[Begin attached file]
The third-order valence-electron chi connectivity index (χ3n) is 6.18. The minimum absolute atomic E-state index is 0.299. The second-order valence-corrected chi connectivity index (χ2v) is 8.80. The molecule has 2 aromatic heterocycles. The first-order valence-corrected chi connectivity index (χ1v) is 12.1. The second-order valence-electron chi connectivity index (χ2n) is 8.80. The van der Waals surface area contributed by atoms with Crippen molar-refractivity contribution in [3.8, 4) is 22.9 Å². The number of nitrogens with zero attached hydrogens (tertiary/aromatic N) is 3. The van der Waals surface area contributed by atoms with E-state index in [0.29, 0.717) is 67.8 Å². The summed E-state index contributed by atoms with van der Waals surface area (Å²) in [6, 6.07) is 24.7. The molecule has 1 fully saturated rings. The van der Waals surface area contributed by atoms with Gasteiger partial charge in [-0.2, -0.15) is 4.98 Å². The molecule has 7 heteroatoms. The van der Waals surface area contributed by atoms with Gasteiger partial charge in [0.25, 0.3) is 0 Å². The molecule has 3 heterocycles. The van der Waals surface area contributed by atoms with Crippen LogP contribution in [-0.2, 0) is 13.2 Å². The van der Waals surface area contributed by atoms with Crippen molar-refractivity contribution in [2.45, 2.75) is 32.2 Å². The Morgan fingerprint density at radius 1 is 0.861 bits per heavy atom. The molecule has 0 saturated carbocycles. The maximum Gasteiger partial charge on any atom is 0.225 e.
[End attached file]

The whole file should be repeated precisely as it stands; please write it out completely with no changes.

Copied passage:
The third-order valence-electron chi connectivity index (χ3n) is 6.18. The minimum absolute atomic E-state index is 0.299. The second-order valence-corrected chi connectivity index (χ2v) is 8.80. The molecule has 2 aromatic heterocycles. The first-order valence-corrected chi connectivity index (χ1v) is 12.1. The second-order valence-electron chi connectivity index (χ2n) is 8.80. The van der Waals surface area contributed by atoms with Crippen molar-refractivity contribution in [3.8, 4) is 22.9 Å². The number of nitrogens with zero attached hydrogens (tertiary/aromatic N) is 3. The van der Waals surface area contributed by atoms with E-state index in [0.29, 0.717) is 67.8 Å². The summed E-state index contributed by atoms with van der Waals surface area (Å²) in [6, 6.07) is 24.7. The molecule has 1 fully saturated rings. The van der Waals surface area contributed by atoms with Gasteiger partial charge in [-0.2, -0.15) is 4.98 Å². The molecule has 7 heteroatoms. The van der Waals surface area contributed by atoms with Gasteiger partial charge in [0.25, 0.3) is 0 Å². The molecule has 3 heterocycles. The van der Waals surface area contributed by atoms with Crippen LogP contribution in [-0.2, 0) is 13.2 Å². The van der Waals surface area contributed by atoms with Crippen molar-refractivity contribution in [2.45, 2.75) is 32.2 Å². The Morgan fingerprint density at radius 1 is 0.861 bits per heavy atom. The molecule has 0 saturated carbocycles. The maximum Gasteiger partial charge on any atom is 0.225 e.